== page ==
DOT plan to change 99th Street traffic raises concerns BY PAULA KATINAS

PAULA@BROOKLYNEAGLE.COM

A plan by the Department

of Transportation to reverse the direction of traffic on a single block of 99th Street is raising concerns for residents

and Community Board 10. Under the DOT’s plan, traffic on the block of 99th Street between Shore Road and Third Avenue would flow from Third Avenue toward Shore Road. Traffic currently

flows from Shore Road toward Third Avenue. The change in direction is part of an overall DOT plan to improve pedestrian safety in the area of Third Avenue from Marine Avenue to 99th Street.

DOT plans to paint curb extensions to shorten the distances pedestrians have to cross the street. The agency is also looking at installing a hardened centerline on Third Avenue. A hardened centerline

is a series of structures, resembling bowling pins, which are placed in a row to slow down drivers making turns.  For the full story, see brooklynreporter.com.

ebrooklyn media/Photos by Paula Katinas

The intersection of Marine and Third avenues contains numerous safety hazards, according to Community Board 10.


Week ofWeek November of November 9 – November 8-14, 15, 2019 2019• EAGLE • EAGLE NEWS NEWS MEDIA— MEDIA A SECTION — HOME OFREPORTER HOME REPORTER AND AND BROOKLYN BROOKLYN SPECTATOR SPECTATOR•• 3

Students decorate store windows in Bay Ridge and Dyker Heights with scary ghosts and goblins BY JOHN ALEXANDER JALEXANDER @BROOKLYNEAGLE.COM

ized by the Bay Ridge Community Council (BRCC), its president Ralph Succar and members including Maria Makrinos and Joanna Succar. Some of the businesses that generously donate their window space for the students to paint include Connors and Sullivan Attorneys at Law, Empire State Bank of Third Avenue, Brooklyn Market, Northfield Bank on Third Avenue, Foodtown on Third Avenue, Bay Ridge Family Eyecare Optical on Bay

Ridge Avenue, Investors Bank, Capital One, Len’s Appliance Services, Mike’s Diner, Brothers Deli & Bagel, Livan Savino Opticians, SuperFresh Grocery Delivery, Nationwide, Cathy’s Place, the Kettle Black, Tuscany Grill, NIA Community Services and the office of City Councilmember Justin Brannan who also helped sponsor the event.  For the full story, see brooklynreporter.com.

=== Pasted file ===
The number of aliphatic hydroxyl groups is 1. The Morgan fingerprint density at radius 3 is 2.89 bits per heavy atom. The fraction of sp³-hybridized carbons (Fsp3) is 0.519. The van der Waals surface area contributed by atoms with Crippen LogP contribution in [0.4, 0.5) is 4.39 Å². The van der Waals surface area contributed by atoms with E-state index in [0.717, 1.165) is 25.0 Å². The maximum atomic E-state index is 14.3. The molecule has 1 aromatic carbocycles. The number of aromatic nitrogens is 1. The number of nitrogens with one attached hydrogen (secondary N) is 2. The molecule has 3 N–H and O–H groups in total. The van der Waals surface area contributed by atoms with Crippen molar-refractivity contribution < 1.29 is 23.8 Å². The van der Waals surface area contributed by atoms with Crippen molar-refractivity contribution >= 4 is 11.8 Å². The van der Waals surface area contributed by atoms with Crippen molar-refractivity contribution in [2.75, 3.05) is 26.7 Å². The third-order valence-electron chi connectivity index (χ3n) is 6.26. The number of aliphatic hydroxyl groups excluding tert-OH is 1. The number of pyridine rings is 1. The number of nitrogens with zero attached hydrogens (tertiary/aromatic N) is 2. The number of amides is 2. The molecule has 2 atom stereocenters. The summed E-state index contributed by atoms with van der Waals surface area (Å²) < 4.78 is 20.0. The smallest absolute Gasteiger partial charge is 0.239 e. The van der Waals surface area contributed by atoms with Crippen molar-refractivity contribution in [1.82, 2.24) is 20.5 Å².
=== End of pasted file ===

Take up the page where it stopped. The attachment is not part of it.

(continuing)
ebrooklyn media/Photo by Arthur De Gaeta

Monsters, bats, witches, ghouls and goblins permeated the neighborhood as 300 artists from 30 District 20 schools were invited to decorate the windows of local businesses along shopping strips in Bay Ridge and Dyker Heights for the 67th annual Halloween window-painting contest. This year’s theme was fall

scenes and the result was a wide array of creatively conceived paintings that amazed, impressed and in some cases scared viewers with their originality. All students were awarded a gold, silver or bronze medal for their artistic efforts. It all starts with a painting that children create at school and submit in hopes of having it selected for display on a storefront window. This year’s event took place on Tuesday, Oct. 29, sponsored and organ-

Local lawmakers and civic group host Halloween festival in Owl’s Head Park BY JOHN ALEXANDER JALEXANDER @BROOKLYNEAGLE.COM

At the recent NIA Community Services Spooktacular event, State Sen. Andrew Gounardes said he was anxiously anticipating the annual Owl’s Head Park Halloween Festival because he wanted to sample some of the dark chocolate trick or treat candy they’d be giving away. Well, Gounardes, City Councilmember Justin Brannan and the NIA were sponsors of the fright fest that took place on a dark and rainy Halloween eve on Thursday, Oct 31. “Owl’s Head Halloween was a great party with candy and costumes galore,” Gounardes told this paper. “I was glad we could throw a festival for Halloween-lovers of all ages to enjoy, filled with old traditions and new ones. There’s nothing quite like coming together as a community to celebrate the

Local residents, young and old, came in costume to the Halloween bash in Owl’s Head Park.

eBrooklyn media/Photo by Arthur De Gaeta

spirit of the season, and I look forward to next year!” There were kids of all ages decked out in costumes that ranged from superheroes like Superman, Supergirl and Spider

Man to scary clowns a la “It” to little girls dressed like Maleficent and a number of revelers channeling the Joker. “The NIA is back in action,” said NIA Founder and

President Mike Bove. It was, he noted, the group’s “first time down Bay Ridge helping the community establish a new frontier as has never been seen before — truth, justice and the American way following tradition. We’re going to have fun because it’s all about the children.” Brannan was happy to partner with Gounardes for this year’s event. “Indeed, a great time was had by all, this All Hallows Eve. Andrew and I wanted to keep this tradition going, to do something fun for the young kids and families in the neighborhood — because that’s what Halloween is all about,” said Brannan “The weather held up and we had a huge crowd. Everyone was having a great time and there were so many creative costumes! I ate too much candy and got a stomach ache but it was worth it. Next year, we’ll do it even bigger and better,” added Brannan.